Superstorm Sandy will end up causing about US$20 billion in property damages and anywhere from US$10 billion to US$30 billion more in lost business, forecasting firm IHS Global Insight said.
In the long run, the devastation the storm inflicted on New York City and other parts of the US’ northeast will barely nick the US economy. That is the view of economists who say a slightly slower economy in coming weeks will likely be matched by reconstruction and repairs that will contribute to growth over time.
However, the short-term blow to the US economy could subtract about 0.6 percentage point from US economic growth in the quarter from last month to next month, IHS said. Retailers, airlines and home construction firms will likely lose some business.
The storm cut power to about 7 million homes, shut down 70 percent of East Coast oil refineries and inflicted worse-than-expected damage in the New York metro area. That area produces about 10 percent of US economic output.
New York City was all but closed off by car, train and air. The superstorm overflowed the city’s waterfront, flooded the financial district and subway tunnels, and cut power to hundreds of thousands. Power is expected to be fully restored in Manhattan and Brooklyn within four days.
The New York Stock Exchange was to reopen for regular trading yesterday after being shut down for two days. There is no evidence that the shutdown had any effect on the financial system or the economy. However, Wells Capital Management chief strategist Jim Paulsen said further delays might have rattled consumers and dampened their spending.
“It’s about confidence,” Paulsen said. “We’re watching these horrific images of the storm, and people are thinking whether they should ahead with that big purchase ... It doesn’t do any good to have another day with headlines saying the US can’t figure out how to open its stock exchange.”
Across US industries, disruptions will slow the economy temporarily. Some restaurants and stores will draw fewer customers. Factories may shut down or shorten shifts because of a drop in customer demand.
With some roads in the Northeast impassable after the storm, drivers will not be filling up as much. That will slow demand for gasoline. Pump prices, which had been declining before the storm, will likely keep slipping. The national average for a gallon of regular fell by about US$0.01 on Tuesday to US$3.53 — more than US$0.11 lower than a week ago.
Shipping and business travel has been suspended in areas of the northeast. More than 15,000 flights across the northeast and the world have been grounded, and it will take days for some passengers to get where they are going. The three big New York airports were closed on Tuesday. New York has the nation’s busiest airspace, so cancelations there drastically affect travel in other cities.
Economists noted that the short-term hit to the economy was worsened by the size of the population centers the storm hit. By contrast, rebuilding and restocking by businesses and consumers add to the nation’s GDP, they said.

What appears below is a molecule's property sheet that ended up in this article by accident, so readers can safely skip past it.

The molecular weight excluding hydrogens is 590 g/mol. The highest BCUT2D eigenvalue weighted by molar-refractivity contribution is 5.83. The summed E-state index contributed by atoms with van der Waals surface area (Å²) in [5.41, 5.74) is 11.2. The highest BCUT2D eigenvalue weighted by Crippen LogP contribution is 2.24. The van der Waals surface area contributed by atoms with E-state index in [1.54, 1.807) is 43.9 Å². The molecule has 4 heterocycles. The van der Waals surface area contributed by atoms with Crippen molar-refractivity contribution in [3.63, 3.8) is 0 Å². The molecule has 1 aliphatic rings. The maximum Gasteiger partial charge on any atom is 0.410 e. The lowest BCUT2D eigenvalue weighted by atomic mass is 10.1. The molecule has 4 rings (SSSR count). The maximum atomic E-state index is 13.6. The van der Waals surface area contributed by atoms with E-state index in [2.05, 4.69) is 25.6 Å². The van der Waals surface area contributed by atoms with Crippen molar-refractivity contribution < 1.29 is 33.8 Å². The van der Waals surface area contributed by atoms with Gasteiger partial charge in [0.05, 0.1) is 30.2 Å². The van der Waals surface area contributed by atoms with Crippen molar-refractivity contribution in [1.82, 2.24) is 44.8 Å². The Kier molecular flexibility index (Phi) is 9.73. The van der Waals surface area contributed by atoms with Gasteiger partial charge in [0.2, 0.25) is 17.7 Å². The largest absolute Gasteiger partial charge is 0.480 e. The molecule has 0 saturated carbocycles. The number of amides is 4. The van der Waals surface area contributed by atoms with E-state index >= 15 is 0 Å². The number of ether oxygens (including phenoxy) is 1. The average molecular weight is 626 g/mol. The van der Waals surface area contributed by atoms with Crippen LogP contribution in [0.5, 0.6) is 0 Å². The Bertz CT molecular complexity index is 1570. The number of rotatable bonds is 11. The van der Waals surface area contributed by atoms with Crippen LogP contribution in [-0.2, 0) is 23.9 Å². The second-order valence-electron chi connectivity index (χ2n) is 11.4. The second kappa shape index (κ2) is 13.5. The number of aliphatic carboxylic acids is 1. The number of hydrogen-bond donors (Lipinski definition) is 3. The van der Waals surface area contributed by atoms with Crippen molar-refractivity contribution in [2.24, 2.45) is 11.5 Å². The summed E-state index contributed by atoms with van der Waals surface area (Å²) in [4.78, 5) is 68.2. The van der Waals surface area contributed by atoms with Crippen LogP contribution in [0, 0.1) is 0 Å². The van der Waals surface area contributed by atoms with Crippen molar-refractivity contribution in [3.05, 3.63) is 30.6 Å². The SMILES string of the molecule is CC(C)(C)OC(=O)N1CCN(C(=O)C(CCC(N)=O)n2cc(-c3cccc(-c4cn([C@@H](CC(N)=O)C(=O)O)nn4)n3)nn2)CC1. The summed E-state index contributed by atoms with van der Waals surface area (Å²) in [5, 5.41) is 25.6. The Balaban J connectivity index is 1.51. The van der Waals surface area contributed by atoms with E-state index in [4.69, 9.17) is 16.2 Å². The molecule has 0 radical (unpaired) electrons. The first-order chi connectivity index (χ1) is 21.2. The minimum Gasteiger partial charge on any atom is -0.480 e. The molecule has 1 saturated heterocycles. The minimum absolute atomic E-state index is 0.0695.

Paul Ashworth, chief US economist at Capital Economics, expects the storm to shave 0.1 to 0.2 percentage point from annual economic growth in the quarter from last month to next month. He thinks the US economy will grow at an annual rate of between 1.5 percent and 2 percent in the fourth quarter. It grew at a 2 percent annual rate last quarter.
However, Ashworth said any losses this quarter should be made up later as rebuilding boosts sales at building supply stores and other companies.
In the short run, TD Bank deputy chief economist Beata Caranci said the economic damage could be worst for small businesses that lack the money and other resources to withstand lost sales.
However, she added that the storm should help the construction industry, which shed millions of workers after the housing bust. Many who lost construction jobs were skilled employees with disproportionately high pay and the loss of those jobs hit the US economy hard.
Major retailers on Tuesday began trying to ramp up their operations before the critical holiday shopping period.
Retailers collect up to 40 percent of their annual revenue during this month and next month. Retailers, excluding restaurants, could lose at least US$25 billion in sales this week, Burt Flickinger III of retail consultancy Strategic Resource Group said. Because of the storm, he has reduced his forecast for holiday sales to a 2.1 percent increase compared with last year from the 3.2 percent increase he had predicted earlier.
Insured losses from the superstorm will likely total between US$5 billion and US$10 billion, forecasting firm Eqecat said. Insurance losses are typically a fraction of the overall cost.
Chubb, Allstate and Travelers are the insurers most likely to suffer losses, Morgan Stanley analyst Greg Locraft said. Those companies claim a major share of the affected areas.
Yet, “as an insurance event, Sandy is going to be a blip on the balance sheet,” said Duncan Ellis, US property practice leader at Marsh, the insurance broker. “2012 has been a relatively catastrophe-free year.”
Economists expect actual property damages from Hurricane Sandy to exceed those caused last year by Hurricane Irene, which cost US$15.8 billion. Irene had little effect on the nation’s growth.
Sandy will likely be among the 10 costliest hurricanes in US history. It would still be far below the worst — Hurricane Katrina, which cost US$108 billion in 2005.